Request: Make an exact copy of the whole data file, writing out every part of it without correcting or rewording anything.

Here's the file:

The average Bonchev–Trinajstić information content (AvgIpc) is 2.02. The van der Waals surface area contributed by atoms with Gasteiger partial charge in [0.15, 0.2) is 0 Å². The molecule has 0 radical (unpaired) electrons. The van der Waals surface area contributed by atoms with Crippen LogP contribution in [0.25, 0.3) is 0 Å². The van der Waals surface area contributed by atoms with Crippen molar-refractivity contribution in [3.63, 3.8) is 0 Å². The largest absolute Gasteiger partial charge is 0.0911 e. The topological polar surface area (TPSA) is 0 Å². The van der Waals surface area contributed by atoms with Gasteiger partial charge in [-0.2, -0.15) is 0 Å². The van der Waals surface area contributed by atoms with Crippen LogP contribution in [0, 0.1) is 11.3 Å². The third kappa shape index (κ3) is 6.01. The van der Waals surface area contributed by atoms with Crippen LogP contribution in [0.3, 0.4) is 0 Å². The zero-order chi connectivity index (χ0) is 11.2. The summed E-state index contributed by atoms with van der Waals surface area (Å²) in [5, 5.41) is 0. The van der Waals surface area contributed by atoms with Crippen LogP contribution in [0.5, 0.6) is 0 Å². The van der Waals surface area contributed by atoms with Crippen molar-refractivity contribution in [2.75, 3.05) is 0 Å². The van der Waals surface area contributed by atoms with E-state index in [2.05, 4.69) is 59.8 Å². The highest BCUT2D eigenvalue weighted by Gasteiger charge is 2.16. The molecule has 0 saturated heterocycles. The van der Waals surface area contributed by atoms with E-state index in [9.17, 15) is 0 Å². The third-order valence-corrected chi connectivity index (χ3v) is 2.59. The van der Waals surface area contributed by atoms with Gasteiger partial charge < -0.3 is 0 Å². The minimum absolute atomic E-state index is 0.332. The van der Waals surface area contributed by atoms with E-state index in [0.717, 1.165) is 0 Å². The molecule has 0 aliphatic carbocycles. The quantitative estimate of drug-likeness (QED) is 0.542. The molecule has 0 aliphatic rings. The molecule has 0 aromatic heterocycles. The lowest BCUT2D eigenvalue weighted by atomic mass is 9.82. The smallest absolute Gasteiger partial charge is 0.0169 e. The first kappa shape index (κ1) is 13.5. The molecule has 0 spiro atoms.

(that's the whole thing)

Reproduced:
The average Bonchev–Trinajstić information content (AvgIpc) is 2.02. The van der Waals surface area contributed by atoms with Gasteiger partial charge in [0.15, 0.2) is 0 Å². The molecule has 0 radical (unpaired) electrons. The van der Waals surface area contributed by atoms with Crippen LogP contribution in [0.25, 0.3) is 0 Å². The van der Waals surface area contributed by atoms with Crippen molar-refractivity contribution in [3.63, 3.8) is 0 Å². The largest absolute Gasteiger partial charge is 0.0911 e. The topological polar surface area (TPSA) is 0 Å². The van der Waals surface area contributed by atoms with Gasteiger partial charge in [-0.2, -0.15) is 0 Å². The van der Waals surface area contributed by atoms with Crippen LogP contribution in [0, 0.1) is 11.3 Å². The third kappa shape index (κ3) is 6.01. The van der Waals surface area contributed by atoms with Crippen LogP contribution in [0.3, 0.4) is 0 Å². The zero-order chi connectivity index (χ0) is 11.2. The summed E-state index contributed by atoms with van der Waals surface area (Å²) in [5, 5.41) is 0. The van der Waals surface area contributed by atoms with Crippen LogP contribution in [0.5, 0.6) is 0 Å². The van der Waals surface area contributed by atoms with Crippen molar-refractivity contribution in [2.75, 3.05) is 0 Å². The van der Waals surface area contributed by atoms with E-state index in [2.05, 4.69) is 59.8 Å². The highest BCUT2D eigenvalue weighted by Gasteiger charge is 2.16. The molecule has 0 saturated heterocycles. The van der Waals surface area contributed by atoms with E-state index in [9.17, 15) is 0 Å². The third-order valence-corrected chi connectivity index (χ3v) is 2.59. The van der Waals surface area contributed by atoms with Gasteiger partial charge < -0.3 is 0 Å². The minimum absolute atomic E-state index is 0.332. The van der Waals surface area contributed by atoms with E-state index in [0.717, 1.165) is 0 Å². The molecule has 0 aliphatic carbocycles. The quantitative estimate of drug-likeness (QED) is 0.542. The molecule has 0 aliphatic rings. The molecule has 0 aromatic heterocycles. The lowest BCUT2D eigenvalue weighted by atomic mass is 9.82. The smallest absolute Gasteiger partial charge is 0.0169 e. The first kappa shape index (κ1) is 13.5. The molecule has 0 spiro atoms.